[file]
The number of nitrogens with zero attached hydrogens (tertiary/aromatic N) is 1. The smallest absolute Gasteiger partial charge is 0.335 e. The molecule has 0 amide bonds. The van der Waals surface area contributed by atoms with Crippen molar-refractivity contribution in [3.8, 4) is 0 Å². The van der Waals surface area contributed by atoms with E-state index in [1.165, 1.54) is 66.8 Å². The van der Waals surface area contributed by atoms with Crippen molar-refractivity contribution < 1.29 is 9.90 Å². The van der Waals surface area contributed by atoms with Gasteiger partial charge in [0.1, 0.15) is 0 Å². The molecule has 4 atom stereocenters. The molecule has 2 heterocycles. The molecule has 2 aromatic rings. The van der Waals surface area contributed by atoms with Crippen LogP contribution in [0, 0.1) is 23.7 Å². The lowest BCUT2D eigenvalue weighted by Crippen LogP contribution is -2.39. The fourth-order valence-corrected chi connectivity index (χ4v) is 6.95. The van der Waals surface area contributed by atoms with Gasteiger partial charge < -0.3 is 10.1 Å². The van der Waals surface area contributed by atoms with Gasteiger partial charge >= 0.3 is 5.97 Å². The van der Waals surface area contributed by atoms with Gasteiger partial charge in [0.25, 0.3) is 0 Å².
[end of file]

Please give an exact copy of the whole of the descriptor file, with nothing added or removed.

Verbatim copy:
The number of nitrogens with zero attached hydrogens (tertiary/aromatic N) is 1. The smallest absolute Gasteiger partial charge is 0.335 e. The molecule has 0 amide bonds. The van der Waals surface area contributed by atoms with Crippen molar-refractivity contribution in [3.8, 4) is 0 Å². The van der Waals surface area contributed by atoms with E-state index in [1.165, 1.54) is 66.8 Å². The van der Waals surface area contributed by atoms with Crippen molar-refractivity contribution < 1.29 is 9.90 Å². The van der Waals surface area contributed by atoms with Gasteiger partial charge in [0.1, 0.15) is 0 Å². The molecule has 4 atom stereocenters. The molecule has 2 heterocycles. The molecule has 2 aromatic rings. The van der Waals surface area contributed by atoms with Crippen LogP contribution in [0, 0.1) is 23.7 Å². The lowest BCUT2D eigenvalue weighted by Crippen LogP contribution is -2.39. The fourth-order valence-corrected chi connectivity index (χ4v) is 6.95. The van der Waals surface area contributed by atoms with Gasteiger partial charge < -0.3 is 10.1 Å². The van der Waals surface area contributed by atoms with Gasteiger partial charge >= 0.3 is 5.97 Å². The van der Waals surface area contributed by atoms with Gasteiger partial charge in [0.25, 0.3) is 0 Å².